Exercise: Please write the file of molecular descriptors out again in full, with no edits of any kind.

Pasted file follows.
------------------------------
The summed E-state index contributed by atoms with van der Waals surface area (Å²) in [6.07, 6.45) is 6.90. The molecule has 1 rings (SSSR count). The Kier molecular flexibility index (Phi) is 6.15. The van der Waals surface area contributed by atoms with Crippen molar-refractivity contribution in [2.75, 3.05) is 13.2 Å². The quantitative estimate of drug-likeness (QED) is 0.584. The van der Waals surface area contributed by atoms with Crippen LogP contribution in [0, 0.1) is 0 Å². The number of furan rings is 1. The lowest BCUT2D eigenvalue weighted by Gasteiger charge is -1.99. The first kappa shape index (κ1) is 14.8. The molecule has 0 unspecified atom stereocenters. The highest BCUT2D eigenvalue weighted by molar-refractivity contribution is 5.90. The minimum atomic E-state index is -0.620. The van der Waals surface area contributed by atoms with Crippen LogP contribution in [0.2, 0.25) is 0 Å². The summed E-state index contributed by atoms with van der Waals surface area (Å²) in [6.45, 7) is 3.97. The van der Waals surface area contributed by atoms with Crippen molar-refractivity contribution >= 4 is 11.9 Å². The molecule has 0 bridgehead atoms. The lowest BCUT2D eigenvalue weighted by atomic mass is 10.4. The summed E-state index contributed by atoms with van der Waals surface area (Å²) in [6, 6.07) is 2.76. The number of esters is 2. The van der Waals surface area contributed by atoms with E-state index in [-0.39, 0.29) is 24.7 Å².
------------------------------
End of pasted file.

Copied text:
The summed E-state index contributed by atoms with van der Waals surface area (Å²) in [6.07, 6.45) is 6.90. The molecule has 1 rings (SSSR count). The Kier molecular flexibility index (Phi) is 6.15. The van der Waals surface area contributed by atoms with Crippen molar-refractivity contribution in [2.75, 3.05) is 13.2 Å². The quantitative estimate of drug-likeness (QED) is 0.584. The van der Waals surface area contributed by atoms with Crippen LogP contribution in [0, 0.1) is 0 Å². The number of furan rings is 1. The lowest BCUT2D eigenvalue weighted by Gasteiger charge is -1.99. The first kappa shape index (κ1) is 14.8. The molecule has 0 unspecified atom stereocenters. The highest BCUT2D eigenvalue weighted by molar-refractivity contribution is 5.90. The minimum atomic E-state index is -0.620. The van der Waals surface area contributed by atoms with Crippen LogP contribution in [0.2, 0.25) is 0 Å². The summed E-state index contributed by atoms with van der Waals surface area (Å²) in [6.45, 7) is 3.97. The van der Waals surface area contributed by atoms with Crippen molar-refractivity contribution >= 4 is 11.9 Å². The molecule has 0 bridgehead atoms. The lowest BCUT2D eigenvalue weighted by atomic mass is 10.4. The summed E-state index contributed by atoms with van der Waals surface area (Å²) in [6, 6.07) is 2.76. The number of esters is 2. The van der Waals surface area contributed by atoms with E-state index in [-0.39, 0.29) is 24.7 Å².